taste the wave in his mouth,
see the abyss in his eyes.
I want to reach him, if he’s living,
old man of salt and brine.

They say he looks only eastward
—walled up while still alive—
I want to cut him off from his waves
so in place of the abyss he’ll see him.

He knows all about the night
that’s now my bed and my road:
knows undertows, octopuses, sponges,
knows a cry that ends all knowing.

His faithful, battered chest
is spat on by the tides,
he’s whistled at by gulls
and white as any wound,
and so still, so mute and absent,
he seems as yet unborn.

But I go to the lighthouse tower,
climbing the knife-edged track,
for the man who’s going to tell me
the earthly and the divine.
One in each arm, I bring him
a jug of milk, a sip of wine…

And he keeps listening to seas
that love nothing but themselves.
But maybe now he listens to nothing,
stalled in forgetfulness and salt.


Una Piadosa

Quiero ver al hombre del faro,
quiero ir a la peña del risco,
probar en su boca la ola,
ver en sus ojos el abismo.
Yo quiero alcanzar, si vive,
al viejo salobre y salino.

Dicen que sólo mira al Este
—emparedado que está vivo—
y quiero, cortando sus olas
que me mire en vez del abismo.

Todo se sabe de la noche
que ahora es mi lecho y camino:
sabe resacas, pulpos, esponjas,
sabe un grito que mata el sentido.

Está escupido de marea
su pecho fiel y con castigo;
está silbado de gaviotas
y tan albo como el herido
¡y de inmóvil, y mudo y ausente,
ya no parece ni nacido!

Pero voy a la torre del faro,
subiéndome ruta de filos
por el hombre que va a contarme
lo terrestre y lo divino,
y en brazo y brazo le llevo
jarro de leche, sorbo de vino…

Y él sigue escuchando mares
que no aman sino a sí mismos.
Pero tal vez ya nada escuche,
de haber parado en sal y olvido.


‘love letters to myself’

ALL FM 96.9

I didn’t have time to go to Northenden this week, because I’ve been doing an internship at Carcanet Press – an independent poetry publishers in Manchester. But I left early enough to do my radio show with a very special guest, Manchester-based painter Emma Knowles.

A while ago I stumbled across Emma’s studio in a little corner of Crossacres Resource Centre in Wythenshawe, and was very intrigued by the idea of this woman who sat talking to and drawing the older people who visited the centre. Two years later I finally got to meet her and have her as a guest on my show!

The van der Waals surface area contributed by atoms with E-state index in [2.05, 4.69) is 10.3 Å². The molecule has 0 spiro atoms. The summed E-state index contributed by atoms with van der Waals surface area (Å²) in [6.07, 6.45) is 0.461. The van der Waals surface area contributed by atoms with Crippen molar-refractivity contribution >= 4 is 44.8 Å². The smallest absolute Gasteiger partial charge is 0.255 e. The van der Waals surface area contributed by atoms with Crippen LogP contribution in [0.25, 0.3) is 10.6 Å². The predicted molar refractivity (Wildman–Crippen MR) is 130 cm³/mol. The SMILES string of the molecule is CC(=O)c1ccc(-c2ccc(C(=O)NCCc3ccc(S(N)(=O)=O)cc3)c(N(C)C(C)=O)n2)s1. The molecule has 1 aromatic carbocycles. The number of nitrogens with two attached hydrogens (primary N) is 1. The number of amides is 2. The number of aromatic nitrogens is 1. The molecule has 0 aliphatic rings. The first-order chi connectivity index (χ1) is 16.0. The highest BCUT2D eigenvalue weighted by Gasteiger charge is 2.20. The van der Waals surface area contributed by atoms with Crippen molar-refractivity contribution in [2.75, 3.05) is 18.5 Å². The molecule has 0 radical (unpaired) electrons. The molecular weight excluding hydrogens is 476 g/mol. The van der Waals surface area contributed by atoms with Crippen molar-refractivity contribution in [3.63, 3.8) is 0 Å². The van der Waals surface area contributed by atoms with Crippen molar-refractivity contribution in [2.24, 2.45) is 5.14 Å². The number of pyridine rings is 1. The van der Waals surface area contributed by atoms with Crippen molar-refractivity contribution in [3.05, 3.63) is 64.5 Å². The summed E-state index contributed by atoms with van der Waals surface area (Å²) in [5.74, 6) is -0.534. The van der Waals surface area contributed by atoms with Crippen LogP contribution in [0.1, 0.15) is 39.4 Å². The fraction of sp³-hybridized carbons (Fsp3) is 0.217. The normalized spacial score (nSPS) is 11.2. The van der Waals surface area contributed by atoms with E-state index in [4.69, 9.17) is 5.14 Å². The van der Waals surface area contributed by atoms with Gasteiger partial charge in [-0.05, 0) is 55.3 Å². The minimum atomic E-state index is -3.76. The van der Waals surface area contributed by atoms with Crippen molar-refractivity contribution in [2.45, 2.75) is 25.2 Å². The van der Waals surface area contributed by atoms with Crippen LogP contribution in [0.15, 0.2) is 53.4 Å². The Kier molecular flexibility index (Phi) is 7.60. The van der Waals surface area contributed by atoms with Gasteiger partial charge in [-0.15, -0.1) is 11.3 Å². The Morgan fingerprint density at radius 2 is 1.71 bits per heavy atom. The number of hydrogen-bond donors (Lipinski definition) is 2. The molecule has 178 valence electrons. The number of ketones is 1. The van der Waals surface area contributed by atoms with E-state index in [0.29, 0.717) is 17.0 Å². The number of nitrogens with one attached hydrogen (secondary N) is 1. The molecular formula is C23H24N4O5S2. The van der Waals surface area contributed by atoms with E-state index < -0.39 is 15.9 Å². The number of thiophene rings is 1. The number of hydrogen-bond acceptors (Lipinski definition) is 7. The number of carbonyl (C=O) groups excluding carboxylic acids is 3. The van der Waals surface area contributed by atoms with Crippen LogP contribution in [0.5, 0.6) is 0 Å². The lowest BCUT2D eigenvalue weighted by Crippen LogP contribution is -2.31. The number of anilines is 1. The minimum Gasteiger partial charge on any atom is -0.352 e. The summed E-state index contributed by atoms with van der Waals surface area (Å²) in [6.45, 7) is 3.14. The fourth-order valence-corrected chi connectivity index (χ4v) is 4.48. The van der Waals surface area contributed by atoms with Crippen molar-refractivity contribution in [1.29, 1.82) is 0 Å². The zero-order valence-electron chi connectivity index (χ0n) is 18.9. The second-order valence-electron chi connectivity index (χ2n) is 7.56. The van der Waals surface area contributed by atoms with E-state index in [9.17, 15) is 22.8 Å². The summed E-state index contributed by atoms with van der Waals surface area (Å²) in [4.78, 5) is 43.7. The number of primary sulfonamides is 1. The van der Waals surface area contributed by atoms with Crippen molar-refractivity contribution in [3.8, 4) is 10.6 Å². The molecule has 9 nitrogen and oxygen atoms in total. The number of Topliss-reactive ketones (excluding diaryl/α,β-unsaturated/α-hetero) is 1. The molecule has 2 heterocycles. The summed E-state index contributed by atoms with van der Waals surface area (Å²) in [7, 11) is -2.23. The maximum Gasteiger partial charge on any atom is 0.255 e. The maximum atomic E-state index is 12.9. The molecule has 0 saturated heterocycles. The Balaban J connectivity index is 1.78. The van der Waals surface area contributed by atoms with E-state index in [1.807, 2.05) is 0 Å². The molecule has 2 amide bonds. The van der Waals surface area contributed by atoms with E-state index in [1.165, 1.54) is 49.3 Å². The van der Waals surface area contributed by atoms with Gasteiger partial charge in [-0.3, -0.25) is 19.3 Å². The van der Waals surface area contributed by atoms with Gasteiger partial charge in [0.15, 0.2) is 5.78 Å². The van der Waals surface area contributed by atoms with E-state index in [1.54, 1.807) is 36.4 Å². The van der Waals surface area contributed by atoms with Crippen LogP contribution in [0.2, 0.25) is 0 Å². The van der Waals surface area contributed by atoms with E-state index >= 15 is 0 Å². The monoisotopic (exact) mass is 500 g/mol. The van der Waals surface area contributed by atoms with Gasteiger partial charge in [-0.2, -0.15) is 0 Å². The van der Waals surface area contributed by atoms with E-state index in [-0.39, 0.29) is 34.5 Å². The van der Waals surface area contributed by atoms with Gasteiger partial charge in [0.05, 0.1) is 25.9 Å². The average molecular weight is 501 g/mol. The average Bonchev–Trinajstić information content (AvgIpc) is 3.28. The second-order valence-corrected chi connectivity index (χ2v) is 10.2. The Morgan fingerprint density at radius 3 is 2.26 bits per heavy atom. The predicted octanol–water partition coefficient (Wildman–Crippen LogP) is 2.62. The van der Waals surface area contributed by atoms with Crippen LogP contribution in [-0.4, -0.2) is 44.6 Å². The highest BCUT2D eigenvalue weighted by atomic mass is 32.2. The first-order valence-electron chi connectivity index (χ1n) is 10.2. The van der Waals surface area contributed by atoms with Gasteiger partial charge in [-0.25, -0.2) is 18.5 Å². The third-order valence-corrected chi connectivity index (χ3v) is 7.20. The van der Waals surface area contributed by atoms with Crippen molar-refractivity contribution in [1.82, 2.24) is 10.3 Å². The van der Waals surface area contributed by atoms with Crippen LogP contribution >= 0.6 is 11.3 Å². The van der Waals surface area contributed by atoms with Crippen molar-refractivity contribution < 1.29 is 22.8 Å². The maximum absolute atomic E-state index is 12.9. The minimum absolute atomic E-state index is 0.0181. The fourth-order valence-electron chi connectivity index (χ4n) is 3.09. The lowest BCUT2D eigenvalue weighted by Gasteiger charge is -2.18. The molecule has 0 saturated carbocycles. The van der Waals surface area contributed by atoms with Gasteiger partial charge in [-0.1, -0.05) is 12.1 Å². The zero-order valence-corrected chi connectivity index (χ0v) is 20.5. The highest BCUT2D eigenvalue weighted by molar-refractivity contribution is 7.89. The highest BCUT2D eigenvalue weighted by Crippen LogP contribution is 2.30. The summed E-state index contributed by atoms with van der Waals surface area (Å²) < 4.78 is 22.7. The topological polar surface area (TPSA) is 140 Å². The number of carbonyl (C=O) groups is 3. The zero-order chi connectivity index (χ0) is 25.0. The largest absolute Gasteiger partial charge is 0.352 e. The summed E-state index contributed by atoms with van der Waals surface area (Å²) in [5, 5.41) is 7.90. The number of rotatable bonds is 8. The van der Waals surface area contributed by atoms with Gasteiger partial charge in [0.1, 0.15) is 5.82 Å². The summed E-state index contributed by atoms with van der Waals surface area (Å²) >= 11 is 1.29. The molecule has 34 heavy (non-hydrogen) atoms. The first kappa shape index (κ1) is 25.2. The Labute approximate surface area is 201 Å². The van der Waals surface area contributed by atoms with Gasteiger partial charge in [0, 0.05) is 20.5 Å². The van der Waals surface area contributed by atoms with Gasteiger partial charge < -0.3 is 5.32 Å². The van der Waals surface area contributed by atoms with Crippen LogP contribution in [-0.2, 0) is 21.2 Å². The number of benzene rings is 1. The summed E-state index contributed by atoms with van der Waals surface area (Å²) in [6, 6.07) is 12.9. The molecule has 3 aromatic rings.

We talked about the poem ‘On Sleeping Alone’ by Deborah Alma, from her pamphlet True Tales of the Countryside (Emma Press, 2015). Deborah is another person I’m trying to get on my show, partly because I love her poems and partly because she calls herself ‘The Emergency Poet’, drives around the country in a vintage ambulance and prescribes people poems!

On Sleeping Alone

oh my oh my what big teeth you have you letters of love smelling of sandalwood in your special box of disappointment and raging not sleeping soundly remembering that you should be the start of the happy-ever-after story not the little girl swallowed whole to be saved by the woodsman and his wielded axe

what wolves in sheep’s clothing

what grannies’ bonnets tied with a ribbon under their sweet little chins

now I sit tight on the lid

Pandora was not heavy in her hips like me not grounded by her own strong living days and nights

I am drawn instead to my own songs to let them sing in the fresh air love letters to myself wearing the blue slip with the butterflies I take up the pretty teapot for one the scratchy pen the days the life floating lonely happy sad

the blank sheets

“What’s it for, love?”

Northenden Community Library & ALL FM 96.9

Today I handed out out the poem ‘The Girl with the Cold Sore’ by Angela Readman, which I found in the anthology Stairs & Whispers: D/deaf and Disabled Poets Write Back (Nine Arches Press, 2017). The first man who took a poem attempted to read the title aloud and came out with “the gift with the coleslaw?” Another woman asked me “what’s it for, love?” and laughed when I told her.

I asked Sarah in the library if she had any poetry books and she said she had only one – an anthology called Stressed Unstressed (Harper Collins, 2016) – and encouraged me to take it out, but I thought I’d leave it for someone else to discover.


On my show this week I had Ben Walker, a tree surgeon who dabbles in poetry, and who happens to have been the first guest on my very first, very scruffy poetry podcast many moons ago (last year). We talked about waitressing and lust and Andy Burnham till the sparrows came home:

The Girl with the Cold Sore